What is Sciatica?
Sciatica is a combination of pain, numbness, tingling, and weakness that travels from the lower back through the buttocks and down the leg. Technically speaking, sciatica is a symptom, rather than a disorder or disease. Much like a fever can be caused by a multitude of factors, sciatica has many different potential causes.
The sciatic nerve is the largest single nerve in the body and is composed of individual nerve roots that branch out from the spine in the lower back. Sciatica occurs when something pinches or irritates one of these spinal nerve roots in the lower back. The combination of pressure and inflammation can cause pain to radiate down the sciatic nerve, and when severe may represent nerve damage.
Causes of Sciatica
Herniated disc: The inner core (nucleus pulposus) of a disc can poke through the outer lining (annulus fibrosus) and put pressure on the spinal nerves. Herniated discs can be caused by a sudden twisting motion, injury, or repetitive stress.
Spinal stenosis: Narrowing of the spinal canal from enlarged facet joints (the joints that link vertebrae together), overgrowth of soft tissue, or a bulging disc (the disc slips out of the space between the vertebrae) can compress the spinal nerve roots as they exit the spinal canal. Spinal stenosis has a gradual onset and is a degenerative condition in an aging spine.
Degenerated disc: A weakened disc releases inflammatory proteins that can irritate the sciatic nerve.
Synovial Cyst: As the facet joints degenerate, the facet joint capsule can weaken and allow the synovial fluid that lubricates the joint to balloon out and put pressure on the spinal nerves.
Irritation of the sacroiliac joint: The joint at the base of the spine and pelvis can become inflamed and irritate the sciatic nerve.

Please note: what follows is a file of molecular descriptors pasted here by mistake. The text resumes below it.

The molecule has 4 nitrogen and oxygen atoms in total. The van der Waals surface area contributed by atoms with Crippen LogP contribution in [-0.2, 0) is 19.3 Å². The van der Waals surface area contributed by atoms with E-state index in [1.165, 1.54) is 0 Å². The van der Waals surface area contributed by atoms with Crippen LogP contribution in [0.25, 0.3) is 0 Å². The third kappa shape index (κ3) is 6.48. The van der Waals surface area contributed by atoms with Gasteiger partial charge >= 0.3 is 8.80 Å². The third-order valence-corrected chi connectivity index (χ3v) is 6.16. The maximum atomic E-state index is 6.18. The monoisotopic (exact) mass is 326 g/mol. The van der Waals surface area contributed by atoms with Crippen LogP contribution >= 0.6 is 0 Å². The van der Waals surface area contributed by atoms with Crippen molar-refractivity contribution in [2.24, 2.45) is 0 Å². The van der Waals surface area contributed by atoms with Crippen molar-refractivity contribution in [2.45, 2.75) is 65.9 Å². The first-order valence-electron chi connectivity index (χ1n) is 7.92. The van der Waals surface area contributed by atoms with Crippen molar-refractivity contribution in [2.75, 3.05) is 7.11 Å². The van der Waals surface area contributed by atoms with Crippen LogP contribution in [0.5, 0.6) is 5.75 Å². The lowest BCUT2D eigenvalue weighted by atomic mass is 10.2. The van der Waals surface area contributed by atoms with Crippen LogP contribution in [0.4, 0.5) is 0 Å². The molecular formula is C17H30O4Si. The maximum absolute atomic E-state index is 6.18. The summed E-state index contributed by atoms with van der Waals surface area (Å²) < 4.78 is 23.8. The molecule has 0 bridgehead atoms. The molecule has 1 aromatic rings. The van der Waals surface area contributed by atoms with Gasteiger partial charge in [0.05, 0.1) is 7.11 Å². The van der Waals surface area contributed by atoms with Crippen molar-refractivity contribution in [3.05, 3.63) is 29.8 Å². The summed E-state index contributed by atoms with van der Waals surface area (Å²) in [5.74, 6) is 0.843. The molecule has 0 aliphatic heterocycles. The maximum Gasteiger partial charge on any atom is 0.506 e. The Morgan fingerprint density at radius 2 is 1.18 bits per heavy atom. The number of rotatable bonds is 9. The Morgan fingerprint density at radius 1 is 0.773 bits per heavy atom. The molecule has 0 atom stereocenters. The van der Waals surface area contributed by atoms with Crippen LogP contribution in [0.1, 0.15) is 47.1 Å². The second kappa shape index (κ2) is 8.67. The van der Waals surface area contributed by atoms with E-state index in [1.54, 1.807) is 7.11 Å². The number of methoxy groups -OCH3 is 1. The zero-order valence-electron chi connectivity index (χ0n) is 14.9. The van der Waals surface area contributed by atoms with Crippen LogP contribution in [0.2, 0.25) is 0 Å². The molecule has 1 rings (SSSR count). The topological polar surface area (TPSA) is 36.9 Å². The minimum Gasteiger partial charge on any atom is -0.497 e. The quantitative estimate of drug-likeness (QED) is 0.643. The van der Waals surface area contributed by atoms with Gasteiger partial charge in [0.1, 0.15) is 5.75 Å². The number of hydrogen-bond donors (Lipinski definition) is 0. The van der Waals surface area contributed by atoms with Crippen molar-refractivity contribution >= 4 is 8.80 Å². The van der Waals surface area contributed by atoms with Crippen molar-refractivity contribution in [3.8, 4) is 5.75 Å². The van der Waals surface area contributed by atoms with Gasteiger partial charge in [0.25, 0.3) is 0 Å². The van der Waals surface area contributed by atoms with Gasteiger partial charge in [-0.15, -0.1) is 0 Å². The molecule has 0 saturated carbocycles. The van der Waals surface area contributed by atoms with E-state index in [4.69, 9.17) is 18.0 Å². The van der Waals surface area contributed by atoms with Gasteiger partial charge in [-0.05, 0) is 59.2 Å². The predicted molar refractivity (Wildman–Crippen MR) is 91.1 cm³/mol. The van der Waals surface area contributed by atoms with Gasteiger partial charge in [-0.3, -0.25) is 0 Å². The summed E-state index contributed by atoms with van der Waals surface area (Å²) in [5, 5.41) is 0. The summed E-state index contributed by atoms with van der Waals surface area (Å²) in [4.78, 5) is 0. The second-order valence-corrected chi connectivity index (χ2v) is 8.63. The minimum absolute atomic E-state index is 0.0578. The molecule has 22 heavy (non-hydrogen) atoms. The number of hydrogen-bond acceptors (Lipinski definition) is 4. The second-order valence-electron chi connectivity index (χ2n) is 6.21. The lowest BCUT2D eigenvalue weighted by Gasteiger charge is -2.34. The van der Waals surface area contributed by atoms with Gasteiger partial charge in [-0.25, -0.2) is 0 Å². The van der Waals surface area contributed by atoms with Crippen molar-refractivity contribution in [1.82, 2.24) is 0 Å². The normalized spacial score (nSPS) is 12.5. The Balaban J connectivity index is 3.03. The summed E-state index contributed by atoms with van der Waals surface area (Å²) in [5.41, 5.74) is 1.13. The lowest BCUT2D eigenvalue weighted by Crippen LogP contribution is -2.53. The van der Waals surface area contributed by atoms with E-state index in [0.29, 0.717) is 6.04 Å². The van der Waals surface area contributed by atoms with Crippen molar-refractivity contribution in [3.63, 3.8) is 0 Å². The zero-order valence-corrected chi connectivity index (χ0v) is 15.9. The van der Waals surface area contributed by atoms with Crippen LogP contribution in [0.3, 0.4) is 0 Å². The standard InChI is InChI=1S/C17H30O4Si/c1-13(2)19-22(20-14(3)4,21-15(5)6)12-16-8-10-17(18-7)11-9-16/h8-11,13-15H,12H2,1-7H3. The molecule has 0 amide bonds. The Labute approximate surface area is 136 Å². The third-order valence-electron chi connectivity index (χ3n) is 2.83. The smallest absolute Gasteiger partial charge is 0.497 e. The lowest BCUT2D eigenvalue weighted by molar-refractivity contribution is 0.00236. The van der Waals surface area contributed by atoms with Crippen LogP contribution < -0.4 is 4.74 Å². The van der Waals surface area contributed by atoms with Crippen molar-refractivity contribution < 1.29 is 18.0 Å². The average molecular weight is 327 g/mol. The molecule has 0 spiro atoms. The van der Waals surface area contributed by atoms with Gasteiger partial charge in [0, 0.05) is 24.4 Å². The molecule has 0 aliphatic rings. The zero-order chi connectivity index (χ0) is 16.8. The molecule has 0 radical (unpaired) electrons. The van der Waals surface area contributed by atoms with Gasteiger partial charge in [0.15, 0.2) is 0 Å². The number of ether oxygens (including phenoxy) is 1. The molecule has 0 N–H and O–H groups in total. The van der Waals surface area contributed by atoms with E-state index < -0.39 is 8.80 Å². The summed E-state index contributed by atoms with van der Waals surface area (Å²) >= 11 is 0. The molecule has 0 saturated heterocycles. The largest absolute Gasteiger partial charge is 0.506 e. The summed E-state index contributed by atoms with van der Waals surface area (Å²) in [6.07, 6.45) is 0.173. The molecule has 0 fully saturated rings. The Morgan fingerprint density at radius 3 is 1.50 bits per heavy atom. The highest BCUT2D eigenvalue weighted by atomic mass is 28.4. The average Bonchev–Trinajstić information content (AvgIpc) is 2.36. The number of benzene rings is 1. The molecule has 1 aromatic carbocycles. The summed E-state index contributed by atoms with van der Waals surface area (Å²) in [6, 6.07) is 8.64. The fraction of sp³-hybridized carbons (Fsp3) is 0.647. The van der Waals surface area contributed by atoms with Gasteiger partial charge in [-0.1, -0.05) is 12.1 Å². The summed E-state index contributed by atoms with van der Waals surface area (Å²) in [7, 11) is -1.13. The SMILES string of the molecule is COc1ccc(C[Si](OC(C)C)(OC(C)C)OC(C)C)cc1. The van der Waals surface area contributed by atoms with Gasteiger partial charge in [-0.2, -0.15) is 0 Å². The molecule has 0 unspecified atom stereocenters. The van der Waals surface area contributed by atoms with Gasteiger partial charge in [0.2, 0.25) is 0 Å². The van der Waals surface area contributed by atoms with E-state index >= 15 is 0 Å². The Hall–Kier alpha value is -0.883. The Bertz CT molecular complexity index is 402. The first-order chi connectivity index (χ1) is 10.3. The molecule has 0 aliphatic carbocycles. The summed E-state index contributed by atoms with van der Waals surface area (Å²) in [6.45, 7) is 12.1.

The symptoms of sciatica include:
Pain on one or both sides of the lower body that runs from the lower back down through the back of the thigh and the leg
Pain that increases while sitting or standing up
Burning, tingling, weakness, or numbness in the leg
Difficulty moving the leg or foot
Non-surgical treatments for sciatica include physical therapy, NSAIDS, and oral or epidural steroids. However if the sciatic pain is severe and does not resolve with non-surgical treatments, spine surgery may be necessary. Surgical treatments aim to remove bone or soft tissue (disc/synovial cyst) that is irritating the nerve root to relieve pressure and decrease inflammation.
A lumbar laminectomy is used to remove a small portion of the lamina (bone) over the nerve root. A microdiscectomy is used to treat disc herniation by removing a small portion of the problematic disc.
Both laminectomies and discectomies can be performed using “open” or minimally invasive surgical techniques.
Open laminectomies or discectomies involve a large incision and require surgeons to strip the muscles away from the spinal column in order to locate the affected area. Some Patients may be candidates for minimally invasive spine surgery.
Minimally invasive discectomy is the preferred form of surgical treatment for sciatica by many surgeons and patients alike, as this procedure is often viewed as safer, more precise, and requires less recovery time than open procedures.